Jean Bethke Elshtain, Ph.D.
Jean Elshtain is a political philosopher whose task has been to show the connections between our political and ethical convictions. Her books include Public Man, Private Woman: Women in Social Thought ; The Family in Political Thought ; Meditations on Modern Political Thought ; Women and War; Democracy on Trial (a New York Times “Notable Book” for 1995); Augustine and the Limits of Politics ; Real Politics: At the Center of Everyday Life ; New Wine in Old Bottles: Politics and Ethical Discourse ; and Who Are We? Critical Reflections, Hopeful Possibilities , for which she received the Theologos Award for Best Academic Book 2000 by the Association of Theological Booksellers. In 2002, she published a book, Jane Addams and the Dream of American Democracy , and an edited volume, The Jane Addams Reader , which won second place for biography in 2002 from the Society of Midland Authors. In 2003, she published Just War Against Terror: The Burden of American Power in a Violent World , which was named one of the best non-fiction books of 2003 by Publishers Weekly . In addition to her book-length studies, Professor Elshtain writes widely for journals of civic opinion, and lectures, both in the United States and abroad, on whether democracy will prove sufficiently robust and resilient to survive. She is a fellow of the American Academy of Arts and Sciences and chair of the Council on Civil Society. She has served on the Board of Trustees of the Institute for Advanced Study at Princeton University and is currently on the Board of Trustees of the National Humanities Center and on the Board of Directors of the National Endowment for Democracy. She has been a Phi Beta Kappa lecturer, is the recipient of nine honorary degrees, and received the 2002 Frank J. Goodnow Award, the American Political Science Association's highest award for distinguished service to the profession. In 2003, Professor Elshtain was the second holder of the Maguire Chair in Ethics at the Library of Congress.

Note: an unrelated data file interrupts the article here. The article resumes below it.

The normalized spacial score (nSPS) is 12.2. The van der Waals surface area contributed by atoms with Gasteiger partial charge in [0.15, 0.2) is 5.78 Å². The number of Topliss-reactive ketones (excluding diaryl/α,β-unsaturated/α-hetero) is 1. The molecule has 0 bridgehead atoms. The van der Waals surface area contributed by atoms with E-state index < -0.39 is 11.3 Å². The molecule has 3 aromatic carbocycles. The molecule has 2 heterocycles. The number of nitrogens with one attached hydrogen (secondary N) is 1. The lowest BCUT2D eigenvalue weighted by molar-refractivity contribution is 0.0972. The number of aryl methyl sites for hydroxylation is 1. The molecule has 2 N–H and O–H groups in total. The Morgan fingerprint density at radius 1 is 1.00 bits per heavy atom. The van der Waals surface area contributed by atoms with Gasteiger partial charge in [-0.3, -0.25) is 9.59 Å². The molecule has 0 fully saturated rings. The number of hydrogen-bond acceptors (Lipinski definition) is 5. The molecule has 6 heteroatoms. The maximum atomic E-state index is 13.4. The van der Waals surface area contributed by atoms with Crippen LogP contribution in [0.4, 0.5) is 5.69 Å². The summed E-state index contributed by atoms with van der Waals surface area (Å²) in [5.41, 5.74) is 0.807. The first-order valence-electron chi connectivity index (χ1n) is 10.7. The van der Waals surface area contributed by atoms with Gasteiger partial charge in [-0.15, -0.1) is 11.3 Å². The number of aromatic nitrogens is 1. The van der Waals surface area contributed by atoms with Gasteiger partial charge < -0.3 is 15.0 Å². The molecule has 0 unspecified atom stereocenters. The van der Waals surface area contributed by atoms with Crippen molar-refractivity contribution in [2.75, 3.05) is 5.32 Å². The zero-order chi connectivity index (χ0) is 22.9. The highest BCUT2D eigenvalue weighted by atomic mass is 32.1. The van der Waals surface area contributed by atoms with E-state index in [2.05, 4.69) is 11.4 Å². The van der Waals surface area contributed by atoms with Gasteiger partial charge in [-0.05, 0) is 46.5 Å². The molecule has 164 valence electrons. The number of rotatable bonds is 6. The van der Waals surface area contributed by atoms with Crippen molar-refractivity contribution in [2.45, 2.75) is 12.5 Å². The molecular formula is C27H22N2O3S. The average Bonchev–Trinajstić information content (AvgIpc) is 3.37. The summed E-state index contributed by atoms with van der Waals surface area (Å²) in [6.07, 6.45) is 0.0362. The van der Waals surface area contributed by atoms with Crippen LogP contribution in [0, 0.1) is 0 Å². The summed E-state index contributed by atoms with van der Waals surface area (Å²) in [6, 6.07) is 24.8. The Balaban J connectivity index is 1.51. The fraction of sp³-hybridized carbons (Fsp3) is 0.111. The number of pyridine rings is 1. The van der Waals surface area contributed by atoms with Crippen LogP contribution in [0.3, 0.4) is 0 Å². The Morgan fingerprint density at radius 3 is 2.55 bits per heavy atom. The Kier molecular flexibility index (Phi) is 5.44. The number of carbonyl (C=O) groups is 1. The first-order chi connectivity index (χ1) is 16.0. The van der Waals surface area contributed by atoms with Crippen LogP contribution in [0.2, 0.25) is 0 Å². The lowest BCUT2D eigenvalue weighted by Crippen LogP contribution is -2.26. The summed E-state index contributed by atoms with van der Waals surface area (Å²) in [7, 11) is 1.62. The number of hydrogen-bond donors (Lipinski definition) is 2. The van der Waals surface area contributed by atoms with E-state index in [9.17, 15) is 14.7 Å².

In 2006, she was appointed by President George W. Bush to the Council of the National Endowment for the Humanities, and also delivered the prestigious Gifford Lectures at the University of Edinburgh, joining such previous Gifford Lecturers as William James, Hannah Arendt, Karl Barth, and Reinhold Niebuhr. The lectures are forthcoming under the title Sovereignties: God, State, and Self (2008).
Professor Elshtain also currently serves as co-chair of the Pew Forum on Religion and Public Life; and chair of the Council on Families in America. She was chair of the Council on Civil Society; and a member of the National Commission for Civic Renewal and the Penn Commission on American Culture and Society (1996-1999). She was a Phi Beta Kappa Scholar for 1997-1998. She served as vice-president of the American Political Science Association for the 1998-99 academic year. She is a member of the Board of the Illinois Humanities Council.
Jean Bethke Elshtain is married and the mother of four children: Sheri, Heidi, Jenny, and Eric -- and the grandmother of three: JoAnn Paulette Welch and Christopher Matthew Welch; and Robert Paul Bethke.
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